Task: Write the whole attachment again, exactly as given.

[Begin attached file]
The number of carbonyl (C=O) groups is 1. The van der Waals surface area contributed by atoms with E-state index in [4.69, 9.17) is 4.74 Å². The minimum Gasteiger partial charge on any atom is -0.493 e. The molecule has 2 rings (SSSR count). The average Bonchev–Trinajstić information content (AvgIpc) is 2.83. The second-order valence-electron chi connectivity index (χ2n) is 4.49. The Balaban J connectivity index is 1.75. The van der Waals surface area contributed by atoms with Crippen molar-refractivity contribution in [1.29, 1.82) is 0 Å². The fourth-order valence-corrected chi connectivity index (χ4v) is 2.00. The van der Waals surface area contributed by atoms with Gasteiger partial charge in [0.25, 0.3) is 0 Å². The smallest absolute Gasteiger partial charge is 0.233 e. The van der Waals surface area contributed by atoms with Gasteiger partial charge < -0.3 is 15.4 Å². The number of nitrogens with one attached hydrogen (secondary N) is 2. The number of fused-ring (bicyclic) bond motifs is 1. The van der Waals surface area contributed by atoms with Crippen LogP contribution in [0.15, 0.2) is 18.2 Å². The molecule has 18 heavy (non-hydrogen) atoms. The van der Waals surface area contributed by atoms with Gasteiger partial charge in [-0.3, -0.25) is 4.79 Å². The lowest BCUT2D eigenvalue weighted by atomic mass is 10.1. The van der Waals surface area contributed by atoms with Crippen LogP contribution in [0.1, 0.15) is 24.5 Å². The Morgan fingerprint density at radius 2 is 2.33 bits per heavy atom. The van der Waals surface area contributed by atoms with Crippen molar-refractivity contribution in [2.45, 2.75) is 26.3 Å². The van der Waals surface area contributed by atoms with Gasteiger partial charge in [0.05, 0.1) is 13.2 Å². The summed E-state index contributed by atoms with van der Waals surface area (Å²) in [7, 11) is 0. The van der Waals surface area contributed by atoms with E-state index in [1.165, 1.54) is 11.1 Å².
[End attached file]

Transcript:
The number of carbonyl (C=O) groups is 1. The van der Waals surface area contributed by atoms with E-state index in [4.69, 9.17) is 4.74 Å². The minimum Gasteiger partial charge on any atom is -0.493 e. The molecule has 2 rings (SSSR count). The average Bonchev–Trinajstić information content (AvgIpc) is 2.83. The second-order valence-electron chi connectivity index (χ2n) is 4.49. The Balaban J connectivity index is 1.75. The van der Waals surface area contributed by atoms with Crippen molar-refractivity contribution in [1.29, 1.82) is 0 Å². The fourth-order valence-corrected chi connectivity index (χ4v) is 2.00. The van der Waals surface area contributed by atoms with Gasteiger partial charge in [0.25, 0.3) is 0 Å². The smallest absolute Gasteiger partial charge is 0.233 e. The van der Waals surface area contributed by atoms with Gasteiger partial charge < -0.3 is 15.4 Å². The number of nitrogens with one attached hydrogen (secondary N) is 2. The number of fused-ring (bicyclic) bond motifs is 1. The van der Waals surface area contributed by atoms with Crippen LogP contribution in [0.15, 0.2) is 18.2 Å². The molecule has 18 heavy (non-hydrogen) atoms. The van der Waals surface area contributed by atoms with Gasteiger partial charge in [-0.3, -0.25) is 4.79 Å². The lowest BCUT2D eigenvalue weighted by atomic mass is 10.1. The van der Waals surface area contributed by atoms with Crippen LogP contribution in [0.1, 0.15) is 24.5 Å². The Morgan fingerprint density at radius 2 is 2.33 bits per heavy atom. The van der Waals surface area contributed by atoms with Crippen molar-refractivity contribution in [2.45, 2.75) is 26.3 Å². The van der Waals surface area contributed by atoms with Gasteiger partial charge in [0.05, 0.1) is 13.2 Å². The summed E-state index contributed by atoms with van der Waals surface area (Å²) in [7, 11) is 0. The van der Waals surface area contributed by atoms with E-state index in [1.165, 1.54) is 11.1 Å².